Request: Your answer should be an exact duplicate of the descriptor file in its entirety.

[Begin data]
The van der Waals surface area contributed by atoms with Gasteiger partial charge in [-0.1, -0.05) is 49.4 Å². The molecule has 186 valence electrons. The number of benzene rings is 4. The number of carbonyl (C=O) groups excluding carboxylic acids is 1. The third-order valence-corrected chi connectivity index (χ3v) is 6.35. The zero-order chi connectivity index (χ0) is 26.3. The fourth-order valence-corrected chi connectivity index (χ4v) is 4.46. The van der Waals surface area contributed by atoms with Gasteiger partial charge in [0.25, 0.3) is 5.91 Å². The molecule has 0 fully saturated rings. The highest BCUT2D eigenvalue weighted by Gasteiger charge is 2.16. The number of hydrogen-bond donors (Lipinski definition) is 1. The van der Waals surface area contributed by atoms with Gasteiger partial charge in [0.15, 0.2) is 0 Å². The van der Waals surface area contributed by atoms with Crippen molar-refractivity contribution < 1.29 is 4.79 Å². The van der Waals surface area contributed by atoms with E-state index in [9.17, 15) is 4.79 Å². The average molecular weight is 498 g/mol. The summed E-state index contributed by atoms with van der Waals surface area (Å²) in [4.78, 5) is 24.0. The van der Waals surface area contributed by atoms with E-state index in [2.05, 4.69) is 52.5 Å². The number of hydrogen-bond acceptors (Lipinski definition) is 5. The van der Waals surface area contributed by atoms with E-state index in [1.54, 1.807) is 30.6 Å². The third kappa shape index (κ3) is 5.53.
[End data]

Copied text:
The van der Waals surface area contributed by atoms with Gasteiger partial charge in [-0.1, -0.05) is 49.4 Å². The molecule has 186 valence electrons. The number of benzene rings is 4. The number of carbonyl (C=O) groups excluding carboxylic acids is 1. The third-order valence-corrected chi connectivity index (χ3v) is 6.35. The zero-order chi connectivity index (χ0) is 26.3. The fourth-order valence-corrected chi connectivity index (χ4v) is 4.46. The van der Waals surface area contributed by atoms with Gasteiger partial charge in [0.25, 0.3) is 5.91 Å². The molecule has 0 fully saturated rings. The highest BCUT2D eigenvalue weighted by Gasteiger charge is 2.16. The number of hydrogen-bond donors (Lipinski definition) is 1. The van der Waals surface area contributed by atoms with Gasteiger partial charge in [0.15, 0.2) is 0 Å². The van der Waals surface area contributed by atoms with Crippen molar-refractivity contribution < 1.29 is 4.79 Å². The van der Waals surface area contributed by atoms with E-state index in [9.17, 15) is 4.79 Å². The average molecular weight is 498 g/mol. The summed E-state index contributed by atoms with van der Waals surface area (Å²) in [4.78, 5) is 24.0. The van der Waals surface area contributed by atoms with E-state index in [2.05, 4.69) is 52.5 Å². The number of hydrogen-bond acceptors (Lipinski definition) is 5. The van der Waals surface area contributed by atoms with E-state index in [1.54, 1.807) is 30.6 Å². The third kappa shape index (κ3) is 5.53.